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Kenosha responds to the Kyle Rittenhouse not guilty verdict


Acquitted on all counts - Kyle Rittenhouse was found not guilty today in Kenosha, Wis. He collapsed onto the defense table in the courtroom as the verdict was read. He was facing life in prison for shooting and killing two men and wounding another during racial justice protests that turned violent in August 2020. Rittenhouse said he went to Kenosha to help as a medic and when he fired the shots from his AR-15-style rifle, he was acting in self-defense.


Well, the acquittal of Rittenhouse on all counts against him is now reverberating throughout Kenosha, Wis. It's a city of about 100,000 people along the shores of Lake Michigan; around halfway between Chicago and Milwaukee. Joining us now from Kenosha is NPR's David Schaper.

Hi, David.


CHANG: So first of all, how have the families of the people that Rittenhouse shot - how have they been reacting to this verdict?

SCHAPER: Well, you know, we haven't heard from the family of Joseph Rosenbaum yet. He was the first man killed by Rittenhouse that night. But the parents of Anthony Huber put out a statement, and they say they're just heartbroken and angry that there was no justice today for their son or for Rittenhouse's two other victims, Rosenbaum and Gaige Grosskreutz, who was wounded in the shootings.

They said they did not attend the trial because they could not bear to watch video of their son's murder, but they said that they hoped the trial would give them closure and that did not happen. The statement goes on to say today's verdict means there is no accountability for the person who murdered their son. It sends an unacceptable message that armed civilians can show up in any town, incite violence and then use the danger they have created to justify shooting people in the street.

CHANG: Well, a lot of people around the country have been watching this trial very, very closely. Yes, there have been, you know, both Rittenhouse supporters and those who wanted him convicted today at the courthouse. And I know that you've had a chance to talk with several of them. Tell us what you've been hearing.

SCHAPER: Well, you know, many people here were just shocked and stunned and angered by the acquittal. And I think one of the reasons was because the longer the jury took to deliberate - they deliberated, you know, 3 1/2 days - they thought that they might be leaning towards a conviction. But that ultimately didn't happen. And others celebrated that - the jury's verdict. Among the latter who celebrated is 60-year-old Tom Heineman. He lives in nearby Racine, Wis.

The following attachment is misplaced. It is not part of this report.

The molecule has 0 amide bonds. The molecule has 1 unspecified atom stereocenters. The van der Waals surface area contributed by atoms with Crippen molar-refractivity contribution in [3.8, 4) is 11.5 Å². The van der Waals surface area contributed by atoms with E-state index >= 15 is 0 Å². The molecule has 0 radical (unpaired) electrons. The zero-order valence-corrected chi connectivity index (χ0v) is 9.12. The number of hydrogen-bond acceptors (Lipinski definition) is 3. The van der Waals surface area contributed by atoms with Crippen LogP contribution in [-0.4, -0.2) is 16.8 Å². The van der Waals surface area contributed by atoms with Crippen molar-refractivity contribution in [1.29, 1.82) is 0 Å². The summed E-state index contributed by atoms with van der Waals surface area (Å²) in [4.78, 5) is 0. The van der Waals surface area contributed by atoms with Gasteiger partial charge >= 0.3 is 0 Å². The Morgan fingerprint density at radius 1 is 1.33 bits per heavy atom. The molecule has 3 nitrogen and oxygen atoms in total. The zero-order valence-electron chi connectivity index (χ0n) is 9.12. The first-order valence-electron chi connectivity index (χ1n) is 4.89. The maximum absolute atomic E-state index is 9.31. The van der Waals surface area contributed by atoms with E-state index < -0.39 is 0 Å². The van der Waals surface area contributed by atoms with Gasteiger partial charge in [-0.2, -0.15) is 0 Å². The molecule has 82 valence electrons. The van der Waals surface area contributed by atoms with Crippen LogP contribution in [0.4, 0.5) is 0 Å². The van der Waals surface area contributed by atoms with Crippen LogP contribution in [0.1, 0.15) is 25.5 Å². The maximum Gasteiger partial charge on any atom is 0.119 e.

TOM HEINEMAN: It's so great that this ended with an acquittal instead of a mistrial or a hung jury because there's such a finality for Kyle and there's such a finality for everybody.

SCHAPER: You know, Heineman was among those people who applaud the jury for finding Rittenhouse acted legally and in self-defense when he fired on the protesters that night last August. Feeling very differently, though, is Justin Blake, uncle of Jacob Blake, the man who was shot and paralyzed - shot by police and paralyzed. That's the shooting that sparked all those demonstrations, and he calls this a tragic day.

JUSTIN BLAKE: Man, it shows you that this was a total mockery of what justice should be. There's no way he should be going home. Our personal opinion is he should have been going to jail.

CHANG: David, what about elsewhere in the community around Kenosha? I mean, what seems to be the mood around town at the moment?

SCHAPER: Well, you know, there's been a lot of tension around this trial, and some people have been on edge. Among those who is quite upset by the not-guilty verdict, is Tanya McLean, who is part of a group called Leaders of Kenosha.

TANYA MCLEAN: I'm sad. I'm disheartened. I feel extremely unsafe in this town outside of my small community of Black and brown people. I don't feel safe; traumatized that you can just gun people down in the streets and it's OK.

CHANG: All right. That is NPR's David Schaper in Kenosha, Wis., with reaction from all around the community to the acquittal on all counts for Kyle Rittenhouse.

Thank you, David.

SCHAPER: Thank you. Transcript provided by NPR, Copyright NPR.

David Schaper
David Schaper is a correspondent on NPR's National Desk, based in Chicago, primarily covering transportation and infrastructure, as well as breaking news in Chicago and the Midwest.